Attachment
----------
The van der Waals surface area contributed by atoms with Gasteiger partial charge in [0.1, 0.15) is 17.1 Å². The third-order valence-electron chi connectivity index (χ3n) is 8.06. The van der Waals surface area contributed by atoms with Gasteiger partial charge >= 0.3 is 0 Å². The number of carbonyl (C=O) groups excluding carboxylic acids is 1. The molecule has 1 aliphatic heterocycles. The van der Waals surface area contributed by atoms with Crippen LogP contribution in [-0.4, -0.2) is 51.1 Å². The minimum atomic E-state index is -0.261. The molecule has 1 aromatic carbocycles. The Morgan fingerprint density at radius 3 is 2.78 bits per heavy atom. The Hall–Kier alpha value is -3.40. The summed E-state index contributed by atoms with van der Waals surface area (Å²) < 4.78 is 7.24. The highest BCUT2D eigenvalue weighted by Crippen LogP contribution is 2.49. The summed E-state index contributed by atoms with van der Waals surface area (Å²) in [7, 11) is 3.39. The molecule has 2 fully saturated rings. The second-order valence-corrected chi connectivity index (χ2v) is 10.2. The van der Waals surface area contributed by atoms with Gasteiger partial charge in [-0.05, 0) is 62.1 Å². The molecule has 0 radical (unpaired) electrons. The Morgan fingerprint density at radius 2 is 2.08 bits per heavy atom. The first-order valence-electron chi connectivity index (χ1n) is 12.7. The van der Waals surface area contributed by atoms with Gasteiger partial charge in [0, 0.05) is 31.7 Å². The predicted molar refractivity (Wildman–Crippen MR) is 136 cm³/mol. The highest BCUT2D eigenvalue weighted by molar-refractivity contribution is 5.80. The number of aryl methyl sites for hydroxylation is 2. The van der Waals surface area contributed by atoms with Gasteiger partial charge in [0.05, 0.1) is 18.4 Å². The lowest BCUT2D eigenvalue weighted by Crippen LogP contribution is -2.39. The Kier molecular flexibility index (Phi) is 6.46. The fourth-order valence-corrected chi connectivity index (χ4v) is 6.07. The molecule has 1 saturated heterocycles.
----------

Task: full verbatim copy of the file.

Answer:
The van der Waals surface area contributed by atoms with Gasteiger partial charge in [0.1, 0.15) is 17.1 Å². The third-order valence-electron chi connectivity index (χ3n) is 8.06. The van der Waals surface area contributed by atoms with Gasteiger partial charge >= 0.3 is 0 Å². The number of carbonyl (C=O) groups excluding carboxylic acids is 1. The molecule has 1 aliphatic heterocycles. The van der Waals surface area contributed by atoms with Crippen LogP contribution in [-0.4, -0.2) is 51.1 Å². The minimum atomic E-state index is -0.261. The molecule has 1 aromatic carbocycles. The Morgan fingerprint density at radius 3 is 2.78 bits per heavy atom. The Hall–Kier alpha value is -3.40. The summed E-state index contributed by atoms with van der Waals surface area (Å²) < 4.78 is 7.24. The highest BCUT2D eigenvalue weighted by Crippen LogP contribution is 2.49. The summed E-state index contributed by atoms with van der Waals surface area (Å²) in [7, 11) is 3.39. The molecule has 2 fully saturated rings. The second-order valence-corrected chi connectivity index (χ2v) is 10.2. The van der Waals surface area contributed by atoms with Gasteiger partial charge in [-0.05, 0) is 62.1 Å². The molecule has 0 radical (unpaired) electrons. The Morgan fingerprint density at radius 2 is 2.08 bits per heavy atom. The first-order valence-electron chi connectivity index (χ1n) is 12.7. The van der Waals surface area contributed by atoms with Gasteiger partial charge in [0, 0.05) is 31.7 Å². The predicted molar refractivity (Wildman–Crippen MR) is 136 cm³/mol. The highest BCUT2D eigenvalue weighted by molar-refractivity contribution is 5.80. The number of aryl methyl sites for hydroxylation is 2. The van der Waals surface area contributed by atoms with Gasteiger partial charge in [0.05, 0.1) is 18.4 Å². The lowest BCUT2D eigenvalue weighted by Crippen LogP contribution is -2.39. The Kier molecular flexibility index (Phi) is 6.46. The fourth-order valence-corrected chi connectivity index (χ4v) is 6.07. The molecule has 1 saturated heterocycles.